I confess to being both warmly encouraged and coldly concerned by G.K. Beale’s addendum on globalism and postmodernism in his book The Erosion of Inerrancy in Evangelicalism: Responding to New Challenges to Biblical Authority (Wheaton, IL: Crossway, 2008), 261-65.
Beale begins by opining the ridiculous mantra that systematic theology is just a western thing, he wisely responds to the postmodern perspective that what is true in one part of the world is not necessarily true for another, and rightly contends that theological diversity does not entail theological relativism. No objection here, loud applause from the United Nations of Evangelical Theology!
Beale believes that most Western theological and biblical scholarship has had a “detrimental effect on the worldwide church” since it has denied or under emphasized the inspiration of Scripture and the supernatural element of the Bible (263). True enough as a generalization, but I would point out that the global church has not generally suffered the same fate. Not everywhere experienced “The Battle for the Bible” as it played out in North America. I know places where the global church has struggled with theological liberalism and places where other issues have been at the forefront of controversy. He then refers to the “newer parts of the church that have risen significantly in the last fifty years or so” who may benefit from considering the conservative Western sector of scholarship because the conservative Western church has an “emphasis on the authority of the Bible, text-based interpretation, and affirmation of the supernatural in the Bible” (263). He closes with the words that “the meaning of God’s truthful Word in Scripture is the same for all his people, though none of us can know it exhaustively, and though some of us will perceive different insights than others, all such insights are relevant for the upbuilding of the entire church of any age” (265). That is quite generous, though we are still left wondering which doctrine of Scripture is “the same for all of [God’s] people,” and I’m fairly sure that Beale means the conservative American view as laid out in the CSBI.
(1) The mere fact that he puts global perspectives in theology as a tag-on to an appendix arguing against postmodern hermeneutical errors suggests that Beale sees global views on Christian faith as something to be negotiated in the quest for a sound doctrine of Scripture. The diversity of Global Christianity is, by virtue of the structure of his book, part of the postmodern problem that needs to be addressed. He feels the need to assuage his implied readers that there is a perspective on globalism “that is good and healthy, indeed, biblical” in that the church in one part of the world may focus on methods, interpretation, biblical ideas, doctrines, or applications” that are not seen or emphasized in other parts of the worldwide church” (262). He seeks to assure readers that there is nothing to worry about because “theological globalism is nothing more than the different members of the body of Christ needing one another” (264). Fair enough, I like that, sounds pretty self-evident, but the fact that even he needs to say such things is a little alarming.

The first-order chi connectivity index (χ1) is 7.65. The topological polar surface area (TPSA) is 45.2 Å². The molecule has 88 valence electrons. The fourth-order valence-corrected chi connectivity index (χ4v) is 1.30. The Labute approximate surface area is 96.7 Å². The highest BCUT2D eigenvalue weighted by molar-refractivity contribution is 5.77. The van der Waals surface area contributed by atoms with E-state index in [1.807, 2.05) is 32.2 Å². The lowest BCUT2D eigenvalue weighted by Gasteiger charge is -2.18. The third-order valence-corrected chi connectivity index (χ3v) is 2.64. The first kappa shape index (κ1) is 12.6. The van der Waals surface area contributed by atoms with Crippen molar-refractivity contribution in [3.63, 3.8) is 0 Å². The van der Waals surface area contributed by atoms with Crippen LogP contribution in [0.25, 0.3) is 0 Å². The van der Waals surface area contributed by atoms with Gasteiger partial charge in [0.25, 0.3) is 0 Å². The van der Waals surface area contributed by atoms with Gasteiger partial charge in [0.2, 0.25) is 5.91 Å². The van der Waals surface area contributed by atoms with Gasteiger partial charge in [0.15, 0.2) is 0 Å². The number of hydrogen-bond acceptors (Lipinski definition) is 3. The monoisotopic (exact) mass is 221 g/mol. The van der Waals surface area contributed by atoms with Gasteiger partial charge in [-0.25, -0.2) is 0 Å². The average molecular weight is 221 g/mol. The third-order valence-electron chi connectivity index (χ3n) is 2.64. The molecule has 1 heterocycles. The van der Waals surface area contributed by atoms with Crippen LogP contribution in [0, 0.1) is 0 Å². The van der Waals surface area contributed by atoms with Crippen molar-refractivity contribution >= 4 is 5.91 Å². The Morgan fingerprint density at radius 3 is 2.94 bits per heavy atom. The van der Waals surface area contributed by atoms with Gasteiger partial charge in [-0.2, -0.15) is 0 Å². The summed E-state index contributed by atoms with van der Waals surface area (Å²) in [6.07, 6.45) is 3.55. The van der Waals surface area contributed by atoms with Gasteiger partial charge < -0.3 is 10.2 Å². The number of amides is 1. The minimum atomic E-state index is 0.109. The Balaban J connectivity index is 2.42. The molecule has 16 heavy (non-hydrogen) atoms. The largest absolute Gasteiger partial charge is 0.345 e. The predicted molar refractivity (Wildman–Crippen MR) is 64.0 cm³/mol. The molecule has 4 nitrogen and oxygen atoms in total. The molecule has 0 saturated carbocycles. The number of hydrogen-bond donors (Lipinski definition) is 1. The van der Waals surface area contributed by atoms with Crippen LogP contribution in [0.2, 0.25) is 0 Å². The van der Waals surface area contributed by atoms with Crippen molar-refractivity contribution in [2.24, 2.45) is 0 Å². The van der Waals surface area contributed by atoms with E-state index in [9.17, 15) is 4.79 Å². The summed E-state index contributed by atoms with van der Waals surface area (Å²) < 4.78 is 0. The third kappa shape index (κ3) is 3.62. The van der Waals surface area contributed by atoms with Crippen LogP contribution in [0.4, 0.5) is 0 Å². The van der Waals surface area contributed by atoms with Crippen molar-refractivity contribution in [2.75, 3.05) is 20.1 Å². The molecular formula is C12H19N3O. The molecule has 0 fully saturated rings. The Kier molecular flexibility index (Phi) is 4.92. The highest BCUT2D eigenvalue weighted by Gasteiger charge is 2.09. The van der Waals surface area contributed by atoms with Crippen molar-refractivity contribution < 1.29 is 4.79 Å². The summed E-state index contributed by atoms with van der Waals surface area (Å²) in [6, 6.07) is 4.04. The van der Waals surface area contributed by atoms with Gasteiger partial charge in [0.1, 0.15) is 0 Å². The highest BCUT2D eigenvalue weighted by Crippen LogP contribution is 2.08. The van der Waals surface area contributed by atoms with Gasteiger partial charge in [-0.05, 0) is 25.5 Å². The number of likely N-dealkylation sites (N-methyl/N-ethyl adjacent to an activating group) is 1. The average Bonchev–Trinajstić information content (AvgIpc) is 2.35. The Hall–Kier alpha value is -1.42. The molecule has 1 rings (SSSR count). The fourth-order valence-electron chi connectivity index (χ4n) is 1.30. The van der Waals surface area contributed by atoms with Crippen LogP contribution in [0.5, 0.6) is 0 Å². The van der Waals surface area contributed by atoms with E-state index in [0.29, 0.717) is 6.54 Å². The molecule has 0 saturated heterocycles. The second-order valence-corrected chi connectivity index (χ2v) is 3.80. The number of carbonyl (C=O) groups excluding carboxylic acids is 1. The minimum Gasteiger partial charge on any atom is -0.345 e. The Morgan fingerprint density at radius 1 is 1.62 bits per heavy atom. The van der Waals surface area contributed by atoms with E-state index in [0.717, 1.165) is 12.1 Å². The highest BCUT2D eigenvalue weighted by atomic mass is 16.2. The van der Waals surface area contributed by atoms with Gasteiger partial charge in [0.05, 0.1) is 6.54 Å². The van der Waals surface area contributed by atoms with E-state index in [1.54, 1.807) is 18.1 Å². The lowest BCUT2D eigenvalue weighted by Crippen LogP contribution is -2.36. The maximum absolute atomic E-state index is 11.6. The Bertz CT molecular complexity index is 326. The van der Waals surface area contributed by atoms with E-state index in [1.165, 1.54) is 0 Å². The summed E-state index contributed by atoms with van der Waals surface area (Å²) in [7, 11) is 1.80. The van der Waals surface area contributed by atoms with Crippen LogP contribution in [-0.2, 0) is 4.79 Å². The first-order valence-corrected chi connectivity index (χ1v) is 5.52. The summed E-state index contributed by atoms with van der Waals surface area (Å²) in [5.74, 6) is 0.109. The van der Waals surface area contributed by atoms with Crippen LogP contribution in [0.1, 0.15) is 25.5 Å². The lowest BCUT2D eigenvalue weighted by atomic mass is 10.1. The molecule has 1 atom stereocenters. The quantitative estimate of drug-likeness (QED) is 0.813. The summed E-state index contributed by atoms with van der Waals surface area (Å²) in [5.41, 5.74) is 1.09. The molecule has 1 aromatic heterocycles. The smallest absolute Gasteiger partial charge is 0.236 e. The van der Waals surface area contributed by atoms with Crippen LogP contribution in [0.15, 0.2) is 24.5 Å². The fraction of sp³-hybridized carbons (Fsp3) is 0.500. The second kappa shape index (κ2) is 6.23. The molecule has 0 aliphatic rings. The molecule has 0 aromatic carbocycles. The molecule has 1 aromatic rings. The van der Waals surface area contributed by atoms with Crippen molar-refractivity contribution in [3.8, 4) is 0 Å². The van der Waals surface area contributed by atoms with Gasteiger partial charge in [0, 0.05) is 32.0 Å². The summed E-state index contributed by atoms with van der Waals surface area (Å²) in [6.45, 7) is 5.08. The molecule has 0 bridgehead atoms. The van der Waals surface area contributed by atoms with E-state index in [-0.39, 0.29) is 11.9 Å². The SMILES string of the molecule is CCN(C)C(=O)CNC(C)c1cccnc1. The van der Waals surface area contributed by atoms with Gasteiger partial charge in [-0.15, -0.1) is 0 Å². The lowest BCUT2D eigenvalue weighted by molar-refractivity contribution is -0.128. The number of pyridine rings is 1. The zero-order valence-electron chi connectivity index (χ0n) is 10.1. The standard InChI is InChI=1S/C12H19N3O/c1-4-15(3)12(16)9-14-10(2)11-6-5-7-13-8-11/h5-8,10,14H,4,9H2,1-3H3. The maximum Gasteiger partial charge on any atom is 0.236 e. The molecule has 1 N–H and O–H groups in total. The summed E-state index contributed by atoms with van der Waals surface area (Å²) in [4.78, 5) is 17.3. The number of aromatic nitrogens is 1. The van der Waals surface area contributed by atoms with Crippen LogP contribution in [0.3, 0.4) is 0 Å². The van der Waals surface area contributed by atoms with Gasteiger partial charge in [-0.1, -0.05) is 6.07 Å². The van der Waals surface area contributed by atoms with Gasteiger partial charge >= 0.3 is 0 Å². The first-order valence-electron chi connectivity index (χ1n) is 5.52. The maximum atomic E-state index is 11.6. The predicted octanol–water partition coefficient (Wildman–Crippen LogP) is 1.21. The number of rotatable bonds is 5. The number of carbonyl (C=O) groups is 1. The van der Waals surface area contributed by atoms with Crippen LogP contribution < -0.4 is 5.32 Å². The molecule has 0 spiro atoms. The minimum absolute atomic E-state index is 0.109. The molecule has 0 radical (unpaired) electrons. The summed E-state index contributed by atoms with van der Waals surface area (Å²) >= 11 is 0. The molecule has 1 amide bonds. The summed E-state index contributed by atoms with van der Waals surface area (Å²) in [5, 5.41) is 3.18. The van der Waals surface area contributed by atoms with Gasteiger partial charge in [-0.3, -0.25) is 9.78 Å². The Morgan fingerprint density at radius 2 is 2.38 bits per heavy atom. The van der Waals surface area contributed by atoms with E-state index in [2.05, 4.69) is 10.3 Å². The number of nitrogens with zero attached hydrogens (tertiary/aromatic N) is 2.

(2) The image of the global church in Beale’s essay is that of one either seduced by western liberalism or else still in its theological infancy. A gross generalization that fails to recognize the theological depth, biblical fidelity, and ecclesiastical leadership of the global south (anybody heard of NEGST, Lausanne Covenant, Asia Pacific Theological Seminary, or GAFCON?). I’m a co-editor of the New Covenant Commentary Series, which has contributors from Europe, Latin America, North America, Africa, Asia, and Australia,volumes written by brilliant, faithful, orthodox, evangelical, and godly men and women from across the globe. In the end, Beale leads his readers to see these non-American global Christians are something of an apologetic project. Beale thinks that his fellow American conservatives should see the global church as objects waiting to learn their doctrine of Scripture, of which global Christians are somehow deficient.